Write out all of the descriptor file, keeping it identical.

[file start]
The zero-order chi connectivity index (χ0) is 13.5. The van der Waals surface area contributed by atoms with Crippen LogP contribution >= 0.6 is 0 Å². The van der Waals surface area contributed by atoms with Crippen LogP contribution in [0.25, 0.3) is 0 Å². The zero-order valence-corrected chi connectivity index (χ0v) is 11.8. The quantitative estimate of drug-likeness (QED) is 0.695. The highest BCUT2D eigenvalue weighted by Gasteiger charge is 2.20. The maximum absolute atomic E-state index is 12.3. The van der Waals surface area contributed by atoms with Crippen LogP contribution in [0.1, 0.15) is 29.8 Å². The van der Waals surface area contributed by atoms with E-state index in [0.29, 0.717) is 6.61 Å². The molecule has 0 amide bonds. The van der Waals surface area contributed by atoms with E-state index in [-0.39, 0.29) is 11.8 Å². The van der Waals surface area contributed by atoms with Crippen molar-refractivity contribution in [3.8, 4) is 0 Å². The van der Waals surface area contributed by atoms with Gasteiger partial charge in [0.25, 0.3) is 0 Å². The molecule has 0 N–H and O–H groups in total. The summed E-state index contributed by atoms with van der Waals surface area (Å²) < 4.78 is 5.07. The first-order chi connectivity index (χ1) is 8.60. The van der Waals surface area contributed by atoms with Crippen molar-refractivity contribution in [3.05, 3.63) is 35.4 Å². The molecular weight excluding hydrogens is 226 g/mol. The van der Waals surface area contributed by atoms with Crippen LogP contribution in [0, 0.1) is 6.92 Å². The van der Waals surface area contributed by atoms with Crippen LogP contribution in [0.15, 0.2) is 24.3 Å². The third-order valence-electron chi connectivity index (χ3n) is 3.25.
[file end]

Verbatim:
The zero-order chi connectivity index (χ0) is 13.5. The van der Waals surface area contributed by atoms with Crippen LogP contribution >= 0.6 is 0 Å². The van der Waals surface area contributed by atoms with Crippen LogP contribution in [0.25, 0.3) is 0 Å². The zero-order valence-corrected chi connectivity index (χ0v) is 11.8. The quantitative estimate of drug-likeness (QED) is 0.695. The highest BCUT2D eigenvalue weighted by Gasteiger charge is 2.20. The maximum absolute atomic E-state index is 12.3. The van der Waals surface area contributed by atoms with Crippen LogP contribution in [0.1, 0.15) is 29.8 Å². The van der Waals surface area contributed by atoms with E-state index in [0.29, 0.717) is 6.61 Å². The molecule has 0 amide bonds. The van der Waals surface area contributed by atoms with E-state index in [-0.39, 0.29) is 11.8 Å². The van der Waals surface area contributed by atoms with Crippen molar-refractivity contribution in [3.8, 4) is 0 Å². The van der Waals surface area contributed by atoms with Gasteiger partial charge in [0.25, 0.3) is 0 Å². The molecule has 0 N–H and O–H groups in total. The summed E-state index contributed by atoms with van der Waals surface area (Å²) < 4.78 is 5.07. The first-order chi connectivity index (χ1) is 8.60. The van der Waals surface area contributed by atoms with Crippen molar-refractivity contribution in [3.05, 3.63) is 35.4 Å². The molecular weight excluding hydrogens is 226 g/mol. The van der Waals surface area contributed by atoms with Crippen LogP contribution in [0, 0.1) is 6.92 Å². The van der Waals surface area contributed by atoms with Crippen LogP contribution in [0.15, 0.2) is 24.3 Å². The third-order valence-electron chi connectivity index (χ3n) is 3.25.